Nor could Foster proceed with a fraud claim. Foster contended the defendants had promised to keep VPOBIP confidential, but the court said Foster could not rely on that promise given that Foster himself permitted publication of the information by the Patent and Trademark Office. No harm, no foul, in other words. Finally, Foster claimed the defendants were unjustly enriched at his expense, but the court ruled there was no injust enrichment, given that the defendants could easily have obtained the same information from the published application.
So, why not just pursue a patent infringement claim? Foster’s application was rejected, and therein lies the real danger. With the hope of achieving national, and even worldwide, protection for his product, Foster placed the information in the public domain. That destroyed the trade secret, but it might have been worth it if the patent were issued. Sadly for Foster, the patent was not. He was then left with no patent protection and no trade secret protection.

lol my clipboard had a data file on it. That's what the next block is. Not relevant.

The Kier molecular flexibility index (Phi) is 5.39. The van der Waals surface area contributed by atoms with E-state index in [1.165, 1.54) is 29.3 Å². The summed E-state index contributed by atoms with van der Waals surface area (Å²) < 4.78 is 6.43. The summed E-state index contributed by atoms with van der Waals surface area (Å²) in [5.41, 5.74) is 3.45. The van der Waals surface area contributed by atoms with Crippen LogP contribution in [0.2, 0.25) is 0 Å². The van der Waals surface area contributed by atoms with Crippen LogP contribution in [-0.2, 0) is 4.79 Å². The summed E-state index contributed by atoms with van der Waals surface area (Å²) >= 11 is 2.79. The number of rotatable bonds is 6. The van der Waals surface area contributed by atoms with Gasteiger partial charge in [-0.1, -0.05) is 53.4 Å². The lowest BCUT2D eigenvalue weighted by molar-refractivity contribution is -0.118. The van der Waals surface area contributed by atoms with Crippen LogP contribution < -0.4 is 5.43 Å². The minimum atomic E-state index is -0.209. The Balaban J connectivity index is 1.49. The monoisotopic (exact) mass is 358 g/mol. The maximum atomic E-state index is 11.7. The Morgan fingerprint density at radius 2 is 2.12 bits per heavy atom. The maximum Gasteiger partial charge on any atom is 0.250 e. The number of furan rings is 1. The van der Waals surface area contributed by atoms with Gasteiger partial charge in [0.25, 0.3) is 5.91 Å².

That’s why individuals and businesses with inventions need to choose wisely which protection they want.
Of course, filing for a patent will not always deprive someone of his or her trade secrets. Patents often describe inventions, their goals, and processes in broad terms, but the “know-how” required to make something work best may not be included. The information contained in the patent, generally the “idea” or concept, would not be a trade secret, but the “know-how” required to make it work best could still be one. Individuals and businesses hoping to obtain patents while still retaining trade secrets better be able to show that their trade secrets were not described in their patents.